4.0 1
Director: Peter Webber

Cast: Matthew Fox, Tommy Lee Jones, Eriko Hatsune


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With the entire globe still in shock following World War II, U.S. Gen. Douglas MacArthur (Tommy Lee Jones) and his aide Gen. Bonner Fellers (Matthew Fox) arrive in a devastated Japan on a sensitive mission to determine whether beloved Japanese emperor Hirohito should be tried and executed for war crimes in


With the entire globe still in shock following World War II, U.S. Gen. Douglas MacArthur (Tommy Lee Jones) and his aide Gen. Bonner Fellers (Matthew Fox) arrive in a devastated Japan on a sensitive mission to determine whether beloved Japanese emperor Hirohito should be tried and executed for war crimes in this historical drama from director Peter Webber (Girl With a Pearl Earring, Hannibal Rising). During his investigation, Gen. Fellers experiences an emotional reunion with his long-lost lover Aya (Eriko Hatsune), a former Japanese exchange student who taught him about her nation's culture and customs. When Aya goes missing over the course of his inquiry, he embarks on an arduous quest to find her that not only opens his eyes to the destruction that has befallen the once-proud country, but also helps to inform the monumental decision he must make.

Editorial Reviews

All Movie Guide - Perry Seibert
An old-fashioned mix of star-crossed romance and an investigative procedural set in a war-torn foreign land, Peter Webber's Emperor is interesting for the political intrigue that makes us contemplate not only the aftermath of WWII, but how any country should behave towards a foe they've devastated. Sadly, it ends up well short of compelling because the love story feels so hopelessly stale. The movie stars Matthew Fox as General Bonner Fellers, who, in August of 1945, is given an order by Supreme Commander General Douglas MacArthur (Tommy Lee Jones) to investigate exactly how involved Emperor Hirohito was in supporting and planning the Japanese war against the Allied forces. Fellers has ten days to file a report that will either doom Hirohito to banishment and execution or spare his life; the latter choice would allow the people of Japan to keep their largely symbolic leader in place, which might help expedite the healing process of a nation materially and emotionally devastated after the bombings of Hiroshima and Nagasaki. Complicating matters are a pair of obstacles. First, the Japanese high command are fiercely loyal to their historical code of honor, and most have committed suicide or attempted to before they could be interrogated or tried for war crimes. In addition, those who have survived feel no compunction to cooperate with the investigation. Second, Fellers is simultaneously searching for Aya Shimada (Eriko Hatsune), the Japanese woman he fell in love with when they were both college students at the same American university more than a decade earlier. The running time of the film splits these two divergent story lines more or less down the middle. Half of the movie consists of flashbacks of Fellers and Shimada falling in love, being separated, reuniting when Fellers was stationed in Japan before the war, and then being torn apart again by world events, as well as his present-day inquiries into her whereabouts. The problem is that none of this material is elevated beyond our most basic expectations for epic doomed romances; this kind of story has been told thousands of times, and neither Webber, screenwriters Vera Blasi and David Klass, nor Matthew Fox can freshen up these stale tropes. On the other hand, the investigation into the Emperor has a snap to it that's appealing both as historical fiction and as timely drama. There's a straightforward approach to the various interrogations Fellers undertakes in order to discover some proof of the ruler's culpability, and the eventual cultural differences that must be bridged are actually the far more involving obstacle he must face. His various approaches echo the ways in which the modern American military must deal with the Middle East, and at their best these sections of Emperor have the enjoyable buzz of a thick summer beach read, but the momentum always dissipates whenever the hacky love story rears its head. Thankfully, the mystery of Aya resolves itself first, leaving the last 15 minutes of the film to focus on a high-powered political showdown that will have you remembering what's best about Emperor. It is possible to mix romance and war effectively -- Casablanca and The English Patient jump to mind immediately -- but Emperor comes up lacking so strongly in one half of the equation that it never engages our heart.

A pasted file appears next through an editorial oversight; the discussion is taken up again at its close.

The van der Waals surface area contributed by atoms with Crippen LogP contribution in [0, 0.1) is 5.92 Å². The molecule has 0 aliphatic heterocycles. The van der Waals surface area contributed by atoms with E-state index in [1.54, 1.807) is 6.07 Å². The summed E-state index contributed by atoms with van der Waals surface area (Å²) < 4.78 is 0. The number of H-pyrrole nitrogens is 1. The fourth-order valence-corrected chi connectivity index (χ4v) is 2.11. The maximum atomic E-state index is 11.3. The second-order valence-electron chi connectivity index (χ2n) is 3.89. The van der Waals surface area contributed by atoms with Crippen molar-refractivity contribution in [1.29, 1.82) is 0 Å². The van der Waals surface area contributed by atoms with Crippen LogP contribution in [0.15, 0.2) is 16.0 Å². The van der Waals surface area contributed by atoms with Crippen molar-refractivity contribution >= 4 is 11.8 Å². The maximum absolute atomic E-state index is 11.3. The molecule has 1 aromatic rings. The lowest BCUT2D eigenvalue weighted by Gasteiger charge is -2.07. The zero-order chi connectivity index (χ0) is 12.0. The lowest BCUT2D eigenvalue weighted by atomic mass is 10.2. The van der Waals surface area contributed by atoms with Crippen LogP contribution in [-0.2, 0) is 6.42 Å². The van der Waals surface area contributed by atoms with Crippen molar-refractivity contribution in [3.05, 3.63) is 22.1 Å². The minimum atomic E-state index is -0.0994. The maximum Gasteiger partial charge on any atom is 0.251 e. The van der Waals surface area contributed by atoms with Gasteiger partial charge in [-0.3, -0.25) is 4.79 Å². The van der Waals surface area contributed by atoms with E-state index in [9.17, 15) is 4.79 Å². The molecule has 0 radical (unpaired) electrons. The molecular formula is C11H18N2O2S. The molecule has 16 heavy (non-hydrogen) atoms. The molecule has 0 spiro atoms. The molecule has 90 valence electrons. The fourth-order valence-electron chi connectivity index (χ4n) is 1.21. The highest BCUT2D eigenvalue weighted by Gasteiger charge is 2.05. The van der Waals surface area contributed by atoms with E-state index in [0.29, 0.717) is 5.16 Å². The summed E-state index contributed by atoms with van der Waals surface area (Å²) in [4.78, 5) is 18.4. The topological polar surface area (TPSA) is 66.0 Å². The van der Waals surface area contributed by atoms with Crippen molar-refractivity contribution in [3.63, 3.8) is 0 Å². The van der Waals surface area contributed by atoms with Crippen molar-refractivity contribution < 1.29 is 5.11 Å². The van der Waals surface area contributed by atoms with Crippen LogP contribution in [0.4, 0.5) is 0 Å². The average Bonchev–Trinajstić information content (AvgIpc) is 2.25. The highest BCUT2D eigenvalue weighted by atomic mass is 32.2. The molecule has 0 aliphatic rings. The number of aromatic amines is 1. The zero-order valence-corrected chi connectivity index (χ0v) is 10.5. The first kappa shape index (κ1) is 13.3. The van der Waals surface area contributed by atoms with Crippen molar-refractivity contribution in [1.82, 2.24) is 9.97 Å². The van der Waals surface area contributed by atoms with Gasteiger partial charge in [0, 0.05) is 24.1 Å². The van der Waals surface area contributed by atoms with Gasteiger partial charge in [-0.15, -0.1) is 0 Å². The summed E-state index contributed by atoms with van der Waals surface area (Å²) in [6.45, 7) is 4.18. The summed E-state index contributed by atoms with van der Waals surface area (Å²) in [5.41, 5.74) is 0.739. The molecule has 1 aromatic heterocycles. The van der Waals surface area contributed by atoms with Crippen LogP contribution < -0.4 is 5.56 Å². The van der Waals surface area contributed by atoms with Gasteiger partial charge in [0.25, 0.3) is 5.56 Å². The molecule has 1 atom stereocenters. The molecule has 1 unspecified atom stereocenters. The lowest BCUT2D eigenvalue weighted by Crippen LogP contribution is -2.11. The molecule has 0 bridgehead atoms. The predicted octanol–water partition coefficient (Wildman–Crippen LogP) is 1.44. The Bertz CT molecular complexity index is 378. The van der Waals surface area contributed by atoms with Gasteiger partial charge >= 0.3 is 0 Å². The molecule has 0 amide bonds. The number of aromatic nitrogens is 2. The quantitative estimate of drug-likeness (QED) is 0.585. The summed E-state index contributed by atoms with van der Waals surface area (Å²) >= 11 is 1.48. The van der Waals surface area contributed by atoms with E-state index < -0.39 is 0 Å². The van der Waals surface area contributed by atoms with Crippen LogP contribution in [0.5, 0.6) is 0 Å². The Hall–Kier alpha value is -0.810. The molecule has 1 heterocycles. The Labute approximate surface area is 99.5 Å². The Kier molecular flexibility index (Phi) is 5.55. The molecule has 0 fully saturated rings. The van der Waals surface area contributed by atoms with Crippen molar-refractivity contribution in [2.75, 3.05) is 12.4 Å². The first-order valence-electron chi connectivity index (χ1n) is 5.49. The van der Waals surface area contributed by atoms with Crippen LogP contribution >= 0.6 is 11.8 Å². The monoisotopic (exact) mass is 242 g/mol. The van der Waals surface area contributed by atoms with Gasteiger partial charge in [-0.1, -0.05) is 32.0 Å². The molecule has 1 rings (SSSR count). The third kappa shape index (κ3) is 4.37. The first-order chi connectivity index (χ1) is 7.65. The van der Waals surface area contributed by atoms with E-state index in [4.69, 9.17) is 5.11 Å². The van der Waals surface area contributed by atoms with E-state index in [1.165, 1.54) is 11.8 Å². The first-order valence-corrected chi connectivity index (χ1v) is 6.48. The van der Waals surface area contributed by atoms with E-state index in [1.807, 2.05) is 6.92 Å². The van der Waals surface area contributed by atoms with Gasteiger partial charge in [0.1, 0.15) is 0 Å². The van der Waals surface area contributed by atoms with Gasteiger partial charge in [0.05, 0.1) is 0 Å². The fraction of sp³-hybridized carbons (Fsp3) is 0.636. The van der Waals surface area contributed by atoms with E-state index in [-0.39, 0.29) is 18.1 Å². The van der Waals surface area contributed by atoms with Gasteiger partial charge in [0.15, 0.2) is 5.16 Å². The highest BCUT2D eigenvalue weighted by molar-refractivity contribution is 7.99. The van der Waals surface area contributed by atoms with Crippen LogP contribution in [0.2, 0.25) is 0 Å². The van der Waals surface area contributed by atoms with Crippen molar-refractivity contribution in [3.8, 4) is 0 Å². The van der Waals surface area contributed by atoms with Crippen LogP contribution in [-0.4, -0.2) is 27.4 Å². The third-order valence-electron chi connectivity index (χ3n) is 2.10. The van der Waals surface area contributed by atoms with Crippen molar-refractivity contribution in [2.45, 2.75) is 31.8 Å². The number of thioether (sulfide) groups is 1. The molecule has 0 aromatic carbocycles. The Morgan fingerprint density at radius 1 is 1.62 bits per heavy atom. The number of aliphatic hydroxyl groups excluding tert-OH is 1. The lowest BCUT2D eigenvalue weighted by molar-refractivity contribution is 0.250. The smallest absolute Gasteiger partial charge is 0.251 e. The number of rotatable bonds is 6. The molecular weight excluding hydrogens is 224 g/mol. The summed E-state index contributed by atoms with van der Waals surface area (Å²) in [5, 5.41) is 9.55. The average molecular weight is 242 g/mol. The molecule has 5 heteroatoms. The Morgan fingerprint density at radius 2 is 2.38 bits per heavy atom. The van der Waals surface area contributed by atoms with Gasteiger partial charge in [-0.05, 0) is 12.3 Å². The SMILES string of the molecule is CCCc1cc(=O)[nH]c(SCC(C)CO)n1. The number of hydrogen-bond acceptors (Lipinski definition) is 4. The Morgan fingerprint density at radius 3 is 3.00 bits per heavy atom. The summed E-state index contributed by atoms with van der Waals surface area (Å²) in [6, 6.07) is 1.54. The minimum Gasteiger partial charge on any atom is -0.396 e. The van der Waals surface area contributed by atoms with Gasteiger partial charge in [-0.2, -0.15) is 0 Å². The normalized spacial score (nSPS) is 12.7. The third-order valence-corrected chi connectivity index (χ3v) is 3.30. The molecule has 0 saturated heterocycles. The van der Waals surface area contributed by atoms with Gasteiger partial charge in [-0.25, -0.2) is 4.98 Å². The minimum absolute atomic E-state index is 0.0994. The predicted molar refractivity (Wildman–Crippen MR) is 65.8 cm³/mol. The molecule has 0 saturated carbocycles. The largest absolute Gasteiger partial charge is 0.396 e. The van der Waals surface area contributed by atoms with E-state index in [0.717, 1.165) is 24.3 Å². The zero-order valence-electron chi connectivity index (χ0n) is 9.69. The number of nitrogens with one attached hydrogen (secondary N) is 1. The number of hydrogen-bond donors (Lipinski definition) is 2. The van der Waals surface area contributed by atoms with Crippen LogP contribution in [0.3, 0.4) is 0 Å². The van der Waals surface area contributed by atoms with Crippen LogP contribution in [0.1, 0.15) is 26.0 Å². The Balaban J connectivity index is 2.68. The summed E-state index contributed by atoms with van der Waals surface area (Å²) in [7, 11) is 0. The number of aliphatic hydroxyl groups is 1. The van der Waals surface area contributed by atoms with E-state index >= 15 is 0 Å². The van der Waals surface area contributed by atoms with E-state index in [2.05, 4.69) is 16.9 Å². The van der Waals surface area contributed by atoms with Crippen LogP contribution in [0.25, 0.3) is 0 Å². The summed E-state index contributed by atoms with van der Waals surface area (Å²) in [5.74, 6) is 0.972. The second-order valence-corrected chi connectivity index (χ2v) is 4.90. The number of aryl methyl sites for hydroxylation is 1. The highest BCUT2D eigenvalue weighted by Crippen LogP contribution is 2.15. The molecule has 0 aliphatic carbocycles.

Product Details

Release Date:
Original Release:
Lions Gate
Region Code:
[Wide Screen]
[DTS 5.1-Channel Surround Sound, Dolby AC-3 Surround Sound]
Sales rank:

Special Features

Audio Commentary with Director Peter Webber and Producer Yoko Narahashi; "Revenge or Justice: The making of Emperor" featurette; Deleted scenes; Behind-the-scenes photo gallery; Historical photo gallery; Theatrical trailer

Cast & Crew

Performance Credits
Matthew Fox General Bonner Fellers
Tommy Lee Jones General Douglas MacArthur
Eriko Hatsune Aya Shimada
Masayoshi Haneda Takahashi
Toshiyuki Nishida Uncle Kajima
Colin Moy Major General Richter
Isao Natsuyagi Sekiya
Takataro Kataoko Emperor Hirohito

Technical Credits
Peter Webber Director
Vera Blasi Screenwriter
Tim Coddington Co-producer
Ngila Dickson Costumes/Costume Designer
Stuart Dryburgh Cinematographer
Gary Foster Producer
Alex Heffes Score Composer
Jane Jenkins Casting
Dave Jordan Musical Direction/Supervision
David Klass Screenwriter
Russ Krasnoff Producer
Grant Major Production Designer
Eugene Nomura Producer
Chris Plummer Editor
Satoru Sazuki Associate Producer
Yoko Narahashi Casting,Producer


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Emperor 4 out of 5 based on 0 ratings. 1 reviews.
Anonymous More than 1 year ago